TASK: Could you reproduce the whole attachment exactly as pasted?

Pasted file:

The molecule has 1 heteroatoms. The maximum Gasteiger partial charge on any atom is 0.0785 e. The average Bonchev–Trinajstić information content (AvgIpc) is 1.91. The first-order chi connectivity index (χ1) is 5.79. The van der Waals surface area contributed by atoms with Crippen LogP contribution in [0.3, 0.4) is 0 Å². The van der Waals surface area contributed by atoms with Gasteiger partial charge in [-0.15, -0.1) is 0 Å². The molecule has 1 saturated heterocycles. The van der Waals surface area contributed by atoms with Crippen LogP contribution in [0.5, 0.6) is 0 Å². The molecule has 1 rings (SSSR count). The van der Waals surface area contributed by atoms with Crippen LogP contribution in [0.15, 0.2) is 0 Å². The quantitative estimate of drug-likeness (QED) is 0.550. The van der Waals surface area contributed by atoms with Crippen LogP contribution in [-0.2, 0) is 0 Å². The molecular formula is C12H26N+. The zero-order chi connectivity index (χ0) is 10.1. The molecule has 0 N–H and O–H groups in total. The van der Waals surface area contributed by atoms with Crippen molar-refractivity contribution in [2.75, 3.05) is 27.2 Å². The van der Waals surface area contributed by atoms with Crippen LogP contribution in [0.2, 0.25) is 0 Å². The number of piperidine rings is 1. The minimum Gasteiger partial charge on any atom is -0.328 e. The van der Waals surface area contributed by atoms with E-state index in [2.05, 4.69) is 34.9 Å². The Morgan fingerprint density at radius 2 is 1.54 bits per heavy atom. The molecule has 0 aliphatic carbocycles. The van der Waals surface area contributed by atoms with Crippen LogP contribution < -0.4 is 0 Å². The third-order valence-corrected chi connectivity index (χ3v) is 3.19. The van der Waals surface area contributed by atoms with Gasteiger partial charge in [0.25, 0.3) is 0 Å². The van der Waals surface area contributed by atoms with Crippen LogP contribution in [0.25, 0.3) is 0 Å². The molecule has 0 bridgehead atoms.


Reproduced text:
The molecule has 1 heteroatoms. The maximum Gasteiger partial charge on any atom is 0.0785 e. The average Bonchev–Trinajstić information content (AvgIpc) is 1.91. The first-order chi connectivity index (χ1) is 5.79. The van der Waals surface area contributed by atoms with Crippen LogP contribution in [0.3, 0.4) is 0 Å². The van der Waals surface area contributed by atoms with Gasteiger partial charge in [-0.15, -0.1) is 0 Å². The molecule has 1 saturated heterocycles. The van der Waals surface area contributed by atoms with Crippen LogP contribution in [0.5, 0.6) is 0 Å². The molecule has 1 rings (SSSR count). The van der Waals surface area contributed by atoms with Crippen LogP contribution in [0.15, 0.2) is 0 Å². The quantitative estimate of drug-likeness (QED) is 0.550. The van der Waals surface area contributed by atoms with Crippen LogP contribution in [-0.2, 0) is 0 Å². The molecular formula is C12H26N+. The zero-order chi connectivity index (χ0) is 10.1. The molecule has 0 N–H and O–H groups in total. The van der Waals surface area contributed by atoms with Crippen molar-refractivity contribution in [2.75, 3.05) is 27.2 Å². The van der Waals surface area contributed by atoms with Crippen LogP contribution in [0.2, 0.25) is 0 Å². The number of piperidine rings is 1. The minimum Gasteiger partial charge on any atom is -0.328 e. The van der Waals surface area contributed by atoms with E-state index in [2.05, 4.69) is 34.9 Å². The Morgan fingerprint density at radius 2 is 1.54 bits per heavy atom. The molecule has 0 aliphatic carbocycles. The van der Waals surface area contributed by atoms with Crippen LogP contribution < -0.4 is 0 Å². The third-order valence-corrected chi connectivity index (χ3v) is 3.19. The van der Waals surface area contributed by atoms with Gasteiger partial charge in [0.25, 0.3) is 0 Å². The van der Waals surface area contributed by atoms with Crippen LogP contribution in [0.25, 0.3) is 0 Å². The molecule has 0 bridgehead atoms.